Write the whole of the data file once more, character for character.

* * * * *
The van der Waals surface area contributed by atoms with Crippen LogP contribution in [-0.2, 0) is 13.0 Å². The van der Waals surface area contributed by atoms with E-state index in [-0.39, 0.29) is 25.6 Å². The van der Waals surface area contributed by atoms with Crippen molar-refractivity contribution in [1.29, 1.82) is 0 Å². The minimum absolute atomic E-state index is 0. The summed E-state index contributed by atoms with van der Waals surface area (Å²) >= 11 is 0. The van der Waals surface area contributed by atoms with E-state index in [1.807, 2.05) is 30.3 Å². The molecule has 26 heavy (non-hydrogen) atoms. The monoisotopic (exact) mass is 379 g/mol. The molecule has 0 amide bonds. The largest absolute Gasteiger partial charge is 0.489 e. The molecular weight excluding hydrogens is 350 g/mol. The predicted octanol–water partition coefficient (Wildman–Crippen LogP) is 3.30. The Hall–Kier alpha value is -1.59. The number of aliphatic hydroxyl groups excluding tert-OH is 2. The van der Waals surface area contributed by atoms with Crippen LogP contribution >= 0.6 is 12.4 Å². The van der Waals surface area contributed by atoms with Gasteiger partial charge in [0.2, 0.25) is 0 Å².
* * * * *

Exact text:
The van der Waals surface area contributed by atoms with Crippen LogP contribution in [-0.2, 0) is 13.0 Å². The van der Waals surface area contributed by atoms with E-state index in [-0.39, 0.29) is 25.6 Å². The van der Waals surface area contributed by atoms with Crippen molar-refractivity contribution in [1.29, 1.82) is 0 Å². The minimum absolute atomic E-state index is 0. The summed E-state index contributed by atoms with van der Waals surface area (Å²) >= 11 is 0. The van der Waals surface area contributed by atoms with E-state index in [1.807, 2.05) is 30.3 Å². The molecule has 26 heavy (non-hydrogen) atoms. The monoisotopic (exact) mass is 379 g/mol. The molecule has 0 amide bonds. The largest absolute Gasteiger partial charge is 0.489 e. The molecular weight excluding hydrogens is 350 g/mol. The predicted octanol–water partition coefficient (Wildman–Crippen LogP) is 3.30. The Hall–Kier alpha value is -1.59. The number of aliphatic hydroxyl groups excluding tert-OH is 2. The van der Waals surface area contributed by atoms with Crippen LogP contribution >= 0.6 is 12.4 Å². The van der Waals surface area contributed by atoms with Gasteiger partial charge in [0.2, 0.25) is 0 Å².